UPDATE OCT. 3: Las Vegas lawyer Robert Eglet says that the settlement between MGM Resorts and victims of 1 October is expected to be between $735 million and $800 million.
"Today's agreement marks a milestone in the recovery process for the victims of the horrifying events of 1 October," said Robert Eglet.
"While nothing will be able to bring back the lives lost or undo the horrors so many suffered on that day, this settlement will provide fair compensation for thousands of victims and their families. MGM Resorts is a valued member of the Las Vegas community and this settlement represents good corporate citizenship on their part. We believe that the terms of this settlement represent the best outcome for our clients and will provide the greatest good for those impacted by these events."
The amount would be dependent on how many people file a claim. 58 people were killed in the shooting during the Route 91 country music festival on the Las Vegas Strip and hundreds of people injured or impacted.
Under the settlement agreement, the parties will agree to release all pending litigation, including the declaratory-relief actions filed by MGM Resorts against participating claimants.
The settlement agreement is a result of ongoing mediation efforts of the 1 October Litigation Leadership Group consisting of Robert Eglet (Eglet Adams), Mark Robinson (Robinson Clacagnie) and Kevin Boyle (Painsh Shea & Boyle).
An Independent Claims Administrator will be appointed by the court to evaluate each claim and allocate the settlement fund among the participating claimants. The entire process is expected to be completed by late 2020. The settlement fund will be funded by MGM Resorts' insurers with a minimum of $735 million. Depending on claimant participation, MGM Resorts will add additional amounts, up to $800 million.
MGM Resorts International also released a statement on Thursday morning. It says in part:
“Our goal has always been to resolve these matters so our community and the victims and their families can move forward in the healing process. This agreement with the Plaintiffs’ Counsel is a major step, and one that we hoped for a long time would be possible,” said Jim Murren, Chairman and CEO of MGM Resorts. “We have always believed that prolonged litigation around these matters is in no one’s best interest. It is our sincere hope that this agreement means that scenario will be avoided.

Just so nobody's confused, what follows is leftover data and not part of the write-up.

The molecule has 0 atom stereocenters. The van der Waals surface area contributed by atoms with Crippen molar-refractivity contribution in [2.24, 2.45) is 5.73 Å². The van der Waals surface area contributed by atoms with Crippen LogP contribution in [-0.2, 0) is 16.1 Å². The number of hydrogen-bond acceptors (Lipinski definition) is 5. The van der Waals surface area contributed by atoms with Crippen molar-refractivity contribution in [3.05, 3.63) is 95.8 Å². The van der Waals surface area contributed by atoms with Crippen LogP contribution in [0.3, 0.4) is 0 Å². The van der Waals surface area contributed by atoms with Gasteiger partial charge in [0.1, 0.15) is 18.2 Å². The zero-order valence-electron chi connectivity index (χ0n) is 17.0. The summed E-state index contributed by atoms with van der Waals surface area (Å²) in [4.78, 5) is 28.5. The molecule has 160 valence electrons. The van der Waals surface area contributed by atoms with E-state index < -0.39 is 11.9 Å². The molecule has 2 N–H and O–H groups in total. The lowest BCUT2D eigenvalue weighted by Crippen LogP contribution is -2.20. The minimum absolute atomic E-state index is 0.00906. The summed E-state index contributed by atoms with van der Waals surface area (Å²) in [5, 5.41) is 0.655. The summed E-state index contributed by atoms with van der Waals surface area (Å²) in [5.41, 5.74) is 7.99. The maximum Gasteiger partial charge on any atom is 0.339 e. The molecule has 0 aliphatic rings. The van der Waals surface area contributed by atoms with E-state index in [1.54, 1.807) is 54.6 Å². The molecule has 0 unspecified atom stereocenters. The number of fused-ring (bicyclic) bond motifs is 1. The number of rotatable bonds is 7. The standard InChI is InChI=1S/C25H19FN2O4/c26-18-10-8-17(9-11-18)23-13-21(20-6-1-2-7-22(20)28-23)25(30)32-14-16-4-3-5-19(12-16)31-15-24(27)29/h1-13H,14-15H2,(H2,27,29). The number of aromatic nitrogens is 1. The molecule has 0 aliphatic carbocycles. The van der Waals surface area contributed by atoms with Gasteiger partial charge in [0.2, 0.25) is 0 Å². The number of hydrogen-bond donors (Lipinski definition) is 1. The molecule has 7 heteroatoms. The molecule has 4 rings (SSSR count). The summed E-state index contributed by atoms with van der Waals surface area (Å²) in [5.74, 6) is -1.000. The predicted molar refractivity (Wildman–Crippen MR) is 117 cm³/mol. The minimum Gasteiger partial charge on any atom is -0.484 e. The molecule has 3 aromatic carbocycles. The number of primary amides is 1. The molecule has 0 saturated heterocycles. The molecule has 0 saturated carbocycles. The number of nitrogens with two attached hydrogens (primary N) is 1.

Today’s agreement marks a milestone in the recovery process for the victims of the horrifying events of 1 October,” said Robert Eglet, a lead Plaintiffs’ Counsel. “While nothing will be able to bring back the lives lost or undo the horrors so many suffered on that day, this settlement will provide fair compensation for thousands of victims and their families. MGM Resorts is a valued member of the Las Vegas community and this settlement represents good corporate citizenship on their part. We believe that the terms of this settlement represent the best outcome for our clients and will provide the greatest good for those impacted by these events.”
A statement from Mo Aziz of Abraham, Watkins, Nichols, Sorrels, Agosto & Aziz – a Texas law firm - was also released Thursday.
“While we cannot eliminate the physical and emotional scars suffered by the thousands of people impacted by this tragic event, we hope this resolution will provide some sense of closure to our clients. In this era of mass shootings, this settlement sends a strong message to the hospitality industry that all steps necessary to prevent mass shootings must be taken.”
The firm said it represents more than 1,300 victims and survivors of the 2017 shooting and said it was the first to file suit in the litigation as well as be part of the team that entered into the settlement with MGM Resorts International and other defendants.
A massive settlement to resolve claims stemming from the October 2017 Las Vegas massacre is expected to be announced Thursday, according to people briefed on the plans.
ABC News reports the financial payouts are anticipated to be in the hundreds of millions of dollars.
Officials at MGM Resorts, the owner of the Mandalay Bay where the mass shooting occurred, declined to comment this evening.
Earlier this year, MGM reported to federal regulators that company estimates indicated it could end up paying up to $800 million to settle claims from the massacre two years ago on the Strip.
MGM has been the target of scorching criticism for suing hundreds of victims preemptively in order to have all lawsuits stemming from the massacre consolidated into one massive case in one federal court.